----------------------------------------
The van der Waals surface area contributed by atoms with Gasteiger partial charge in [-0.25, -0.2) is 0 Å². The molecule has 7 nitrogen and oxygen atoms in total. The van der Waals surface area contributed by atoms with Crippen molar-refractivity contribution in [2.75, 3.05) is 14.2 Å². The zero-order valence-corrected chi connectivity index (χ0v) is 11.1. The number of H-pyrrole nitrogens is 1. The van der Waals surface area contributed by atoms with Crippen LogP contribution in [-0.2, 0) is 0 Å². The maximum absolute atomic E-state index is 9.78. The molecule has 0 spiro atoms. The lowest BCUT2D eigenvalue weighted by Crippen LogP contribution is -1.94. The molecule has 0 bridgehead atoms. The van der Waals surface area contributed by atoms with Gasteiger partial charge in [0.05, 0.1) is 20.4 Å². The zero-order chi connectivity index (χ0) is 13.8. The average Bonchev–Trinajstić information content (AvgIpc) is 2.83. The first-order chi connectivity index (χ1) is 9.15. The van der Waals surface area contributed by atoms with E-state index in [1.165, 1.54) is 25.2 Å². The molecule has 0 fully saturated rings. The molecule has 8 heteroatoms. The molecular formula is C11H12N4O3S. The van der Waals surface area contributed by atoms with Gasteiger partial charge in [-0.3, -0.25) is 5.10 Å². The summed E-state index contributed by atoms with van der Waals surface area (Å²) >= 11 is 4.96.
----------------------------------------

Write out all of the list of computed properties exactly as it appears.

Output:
The van der Waals surface area contributed by atoms with Gasteiger partial charge in [-0.25, -0.2) is 0 Å². The molecule has 7 nitrogen and oxygen atoms in total. The van der Waals surface area contributed by atoms with Crippen molar-refractivity contribution in [2.75, 3.05) is 14.2 Å². The zero-order valence-corrected chi connectivity index (χ0v) is 11.1. The number of H-pyrrole nitrogens is 1. The van der Waals surface area contributed by atoms with Crippen LogP contribution in [-0.2, 0) is 0 Å². The maximum absolute atomic E-state index is 9.78. The molecule has 0 spiro atoms. The lowest BCUT2D eigenvalue weighted by Crippen LogP contribution is -1.94. The molecule has 0 bridgehead atoms. The van der Waals surface area contributed by atoms with Gasteiger partial charge in [0.05, 0.1) is 20.4 Å². The zero-order chi connectivity index (χ0) is 13.8. The average Bonchev–Trinajstić information content (AvgIpc) is 2.83. The first-order chi connectivity index (χ1) is 9.15. The van der Waals surface area contributed by atoms with E-state index in [1.165, 1.54) is 25.2 Å². The molecule has 0 fully saturated rings. The molecule has 8 heteroatoms. The molecular formula is C11H12N4O3S. The van der Waals surface area contributed by atoms with Gasteiger partial charge in [-0.3, -0.25) is 5.10 Å². The summed E-state index contributed by atoms with van der Waals surface area (Å²) >= 11 is 4.96.